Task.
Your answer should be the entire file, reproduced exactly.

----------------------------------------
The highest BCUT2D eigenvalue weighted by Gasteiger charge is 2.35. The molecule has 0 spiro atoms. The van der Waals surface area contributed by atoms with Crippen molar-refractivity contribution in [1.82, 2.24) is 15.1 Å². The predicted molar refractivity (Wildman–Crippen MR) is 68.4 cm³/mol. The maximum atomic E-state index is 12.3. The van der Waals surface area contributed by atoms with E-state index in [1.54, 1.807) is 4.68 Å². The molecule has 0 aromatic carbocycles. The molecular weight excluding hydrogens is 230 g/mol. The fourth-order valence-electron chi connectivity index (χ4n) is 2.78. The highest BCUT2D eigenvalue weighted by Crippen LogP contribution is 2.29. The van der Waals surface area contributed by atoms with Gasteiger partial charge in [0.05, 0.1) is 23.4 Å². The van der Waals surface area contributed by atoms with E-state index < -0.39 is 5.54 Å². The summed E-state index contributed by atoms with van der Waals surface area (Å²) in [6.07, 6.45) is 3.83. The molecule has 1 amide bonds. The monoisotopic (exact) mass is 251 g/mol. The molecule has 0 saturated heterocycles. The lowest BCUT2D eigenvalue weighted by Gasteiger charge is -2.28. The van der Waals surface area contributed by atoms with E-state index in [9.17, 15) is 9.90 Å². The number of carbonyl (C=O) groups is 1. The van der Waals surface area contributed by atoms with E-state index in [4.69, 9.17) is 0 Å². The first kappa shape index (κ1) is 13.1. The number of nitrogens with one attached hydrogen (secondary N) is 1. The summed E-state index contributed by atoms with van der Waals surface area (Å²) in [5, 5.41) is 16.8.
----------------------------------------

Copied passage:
The highest BCUT2D eigenvalue weighted by Gasteiger charge is 2.35. The molecule has 0 spiro atoms. The van der Waals surface area contributed by atoms with Crippen molar-refractivity contribution in [1.82, 2.24) is 15.1 Å². The predicted molar refractivity (Wildman–Crippen MR) is 68.4 cm³/mol. The maximum atomic E-state index is 12.3. The van der Waals surface area contributed by atoms with E-state index in [1.54, 1.807) is 4.68 Å². The molecule has 0 aromatic carbocycles. The molecular weight excluding hydrogens is 230 g/mol. The fourth-order valence-electron chi connectivity index (χ4n) is 2.78. The highest BCUT2D eigenvalue weighted by Crippen LogP contribution is 2.29. The van der Waals surface area contributed by atoms with Gasteiger partial charge in [0.05, 0.1) is 23.4 Å². The van der Waals surface area contributed by atoms with E-state index < -0.39 is 5.54 Å². The summed E-state index contributed by atoms with van der Waals surface area (Å²) in [6.07, 6.45) is 3.83. The molecule has 1 amide bonds. The monoisotopic (exact) mass is 251 g/mol. The molecule has 0 saturated heterocycles. The lowest BCUT2D eigenvalue weighted by Gasteiger charge is -2.28. The van der Waals surface area contributed by atoms with E-state index in [9.17, 15) is 9.90 Å². The number of carbonyl (C=O) groups is 1. The van der Waals surface area contributed by atoms with E-state index in [4.69, 9.17) is 0 Å². The first kappa shape index (κ1) is 13.1. The number of nitrogens with one attached hydrogen (secondary N) is 1. The summed E-state index contributed by atoms with van der Waals surface area (Å²) in [5, 5.41) is 16.8.